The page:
Sunday saw us in gorgeous sunshine climbing to the Peak on the tram (well it is strictly a funiclar railway). The views from the top (and the prices!) were breathtaking and we spent ages up there just taking it all in. Orlando wandered into the EA Games shop and I stupidly followed him in. With all that scenery outside the window, I spent about twenty minutes on a new version of the Sims, trying to get this computer character to be happier in his life despite his millions and his mansion. Orlando had to drag me away…


Sunday afternoon in Kowloon Park sees martial arts fans flock to the Sculpture Garden for the weekly Kung Fu Corner event. Students and masters come along to demonstrate different types of martial arts. We saw two young men sword-fighting as well as an elderly man demonstrate a lengthy and complex suite of tai chi forms. My favourite was three young students, two young teenage boys and a beautiful little five or six-year-old boy who outshone them both in terms of technique and ability. The older folks from the community sat on plastic chairs under an awning and did a running commentary.


Later that evening we were headed to Aberdeen to see the famous floating restaurants. We had had a pretty busy day and it was getting towards dinner-time. My body clock can just about go eight hours without food, but once it gets closer to nine hours I turn ugly. We stopped to get some bottled water and I picked up a packet of crisps. Orlando convinced me not to snack but to wait for dinner. I was happy enough with that until we walked out of the shop and I spied the Magnum bar in his hand! I lost it. He tried to convince me that a Magnum bar was “not really food” but an alternative to water. I howled abuse at him (in discreet tones) whilst waiting for our bus. I was furious that he had tricked me out of food. Luckily he knows me well and did the math and realised his mistake: it had been nine hours since I last ate. He placated me quietly all the way to Aberdeen and as soon as we got off the bus he marched me straight to a bakery where I inhald two char siu buns almost before we paid for them. My blood sugar levels back to normal, I apologised for my tirade of abuse and peace reigned once more.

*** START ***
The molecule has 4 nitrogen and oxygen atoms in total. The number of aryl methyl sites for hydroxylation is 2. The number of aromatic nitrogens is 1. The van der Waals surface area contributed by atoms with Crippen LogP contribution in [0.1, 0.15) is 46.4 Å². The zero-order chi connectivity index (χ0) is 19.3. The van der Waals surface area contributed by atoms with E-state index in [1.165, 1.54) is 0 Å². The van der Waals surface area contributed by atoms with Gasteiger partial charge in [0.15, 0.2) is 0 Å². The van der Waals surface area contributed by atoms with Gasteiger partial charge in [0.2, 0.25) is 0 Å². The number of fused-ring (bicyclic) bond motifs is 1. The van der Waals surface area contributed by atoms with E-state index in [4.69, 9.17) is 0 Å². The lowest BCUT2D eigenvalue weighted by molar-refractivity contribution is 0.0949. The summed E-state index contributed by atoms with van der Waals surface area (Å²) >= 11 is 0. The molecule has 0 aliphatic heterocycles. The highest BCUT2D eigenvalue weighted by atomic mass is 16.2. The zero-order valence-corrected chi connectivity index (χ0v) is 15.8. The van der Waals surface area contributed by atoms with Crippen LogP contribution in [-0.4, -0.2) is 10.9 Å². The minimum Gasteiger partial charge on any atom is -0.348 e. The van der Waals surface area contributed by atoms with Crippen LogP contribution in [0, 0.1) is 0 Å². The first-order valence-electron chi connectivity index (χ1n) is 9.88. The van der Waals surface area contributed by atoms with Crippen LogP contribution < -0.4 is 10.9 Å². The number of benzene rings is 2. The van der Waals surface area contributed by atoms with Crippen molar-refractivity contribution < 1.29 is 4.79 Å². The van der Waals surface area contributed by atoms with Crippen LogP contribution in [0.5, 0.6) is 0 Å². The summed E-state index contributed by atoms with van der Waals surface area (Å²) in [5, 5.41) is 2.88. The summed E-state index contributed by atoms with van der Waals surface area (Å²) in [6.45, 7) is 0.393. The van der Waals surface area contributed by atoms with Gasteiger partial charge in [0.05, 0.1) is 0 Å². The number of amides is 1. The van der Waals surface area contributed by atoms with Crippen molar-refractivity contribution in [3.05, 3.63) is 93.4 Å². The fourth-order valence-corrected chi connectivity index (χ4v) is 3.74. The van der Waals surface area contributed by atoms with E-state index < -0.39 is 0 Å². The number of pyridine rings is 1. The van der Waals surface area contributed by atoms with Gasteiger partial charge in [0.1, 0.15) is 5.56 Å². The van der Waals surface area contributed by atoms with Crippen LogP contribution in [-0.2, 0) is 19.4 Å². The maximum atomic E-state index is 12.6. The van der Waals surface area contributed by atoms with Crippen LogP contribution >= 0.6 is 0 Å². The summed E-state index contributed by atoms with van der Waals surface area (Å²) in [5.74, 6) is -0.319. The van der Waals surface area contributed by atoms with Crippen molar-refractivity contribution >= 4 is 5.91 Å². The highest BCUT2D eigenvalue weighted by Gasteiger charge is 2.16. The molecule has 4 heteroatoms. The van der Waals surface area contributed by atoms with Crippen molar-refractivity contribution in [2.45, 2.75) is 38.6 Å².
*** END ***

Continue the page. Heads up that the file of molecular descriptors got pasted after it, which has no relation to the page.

On our last day we headed off to Lantau Island to see the famous Tian Tan Buddha. Thirty-four metres high and weighing 250 tonnes, he sits on top of a beautiful hill in the village of Ngong Ping, and he is one of the world’s biggest outdoor buddhas. The chairlift usually used for transporting visitors from the train station to the statue was out of order, so we experienced a hair-raising but hugely enjoyable busride to get there instead. We climbed the 268 steps slowly in the heat, as he sat serenely on his lotus leaf surveying us below. What an amazing sight.


Back in Kowloon later, I spent two hours being seriously tempted to buy a new camera at a ridiculously low price (now I see why people assumed we were going for the shopping). But whilst I was being quoted great prices, nobody could actually produce the model I wanted before we flew out the next morning, so I escaped with my credit card intact. Our last meal was a simple one of pork and rice in a little local canteen place around the corner from the hotel. By 6am next morning we were on our way back to the airport, already planning the next four-day trip to what is now a favourite place for both of us.